The nominated area lies within the proposed Greater Mapungubwe Transfrontier Conservation Area (GMTFCA) which is centred around the confluence of the Limpopo and Shashe rivers that straddle the international boundaries of Botswana, South Africa and Zimbabwe. The GMTFCA is an area rich in cultural and historical resources, the anchor of which is the Mapungubwe Cultural Landscape. The earliest archaeological sites date back more than a million years with evidence of Earlier Stone Age tools made by ancestors of modern humans based on research from the 1930s and the present. Artifacts of animal origin such as beads made from ostrich eggshell, large land snails, bone and ivory as well as bracelets of which are still collected from old burial sites in Botswana, South Africa and Zimbabwe confirming the research of the existence of a large cultural landscape. The nominated area has little interference from humans in terms of intensive economic activities hence the stratigraphy bearing archaeological materials remains intact.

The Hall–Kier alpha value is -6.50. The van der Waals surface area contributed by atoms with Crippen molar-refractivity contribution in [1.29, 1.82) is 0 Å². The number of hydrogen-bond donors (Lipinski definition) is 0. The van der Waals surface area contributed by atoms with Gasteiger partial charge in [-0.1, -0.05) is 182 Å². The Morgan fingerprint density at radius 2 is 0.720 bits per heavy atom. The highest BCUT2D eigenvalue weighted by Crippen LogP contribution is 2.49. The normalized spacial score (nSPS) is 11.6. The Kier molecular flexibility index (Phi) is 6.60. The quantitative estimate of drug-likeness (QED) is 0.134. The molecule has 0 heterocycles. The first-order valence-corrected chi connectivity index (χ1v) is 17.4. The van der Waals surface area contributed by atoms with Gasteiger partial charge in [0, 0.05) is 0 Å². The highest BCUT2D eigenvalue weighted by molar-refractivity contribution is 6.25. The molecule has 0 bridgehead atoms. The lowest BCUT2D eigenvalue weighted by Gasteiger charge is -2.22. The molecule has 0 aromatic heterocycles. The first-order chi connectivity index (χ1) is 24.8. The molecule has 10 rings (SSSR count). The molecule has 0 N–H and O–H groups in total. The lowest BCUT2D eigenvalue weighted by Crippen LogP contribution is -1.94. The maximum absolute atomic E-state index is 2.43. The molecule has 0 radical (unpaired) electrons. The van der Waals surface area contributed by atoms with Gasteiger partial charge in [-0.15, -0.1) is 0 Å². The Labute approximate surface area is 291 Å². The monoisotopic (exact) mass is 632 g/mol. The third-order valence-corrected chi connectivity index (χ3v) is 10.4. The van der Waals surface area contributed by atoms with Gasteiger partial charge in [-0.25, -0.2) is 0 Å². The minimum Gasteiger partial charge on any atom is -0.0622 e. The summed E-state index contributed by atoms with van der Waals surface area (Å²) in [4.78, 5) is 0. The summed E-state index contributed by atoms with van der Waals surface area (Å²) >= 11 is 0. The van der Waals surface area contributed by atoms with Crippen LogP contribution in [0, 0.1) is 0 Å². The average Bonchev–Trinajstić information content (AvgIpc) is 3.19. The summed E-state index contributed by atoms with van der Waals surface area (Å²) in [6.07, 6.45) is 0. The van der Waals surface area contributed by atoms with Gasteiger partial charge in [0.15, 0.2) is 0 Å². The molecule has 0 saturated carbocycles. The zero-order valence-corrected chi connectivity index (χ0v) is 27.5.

The Mapungubwe Cultural Landscape is managed jointly by the governments of Botswana, South Africa and Zimbabwe. There is an Integrated Development Plan which was formulated in February- March 2010 to address the spatial planning of the GMTFCA by spatially representing the concept development plans required to unlock the inherent ecotourism potential of the conservation area in a sustainable and equitable manner. There is the Draft Tourism Management Plan of the GMTFCA which was established in November 2009 and outlines how Mapungubwe Cultural Landscape and surrounding environments will be utilized for tourism purposes to be accepted through a trilateral Ministerial Committee.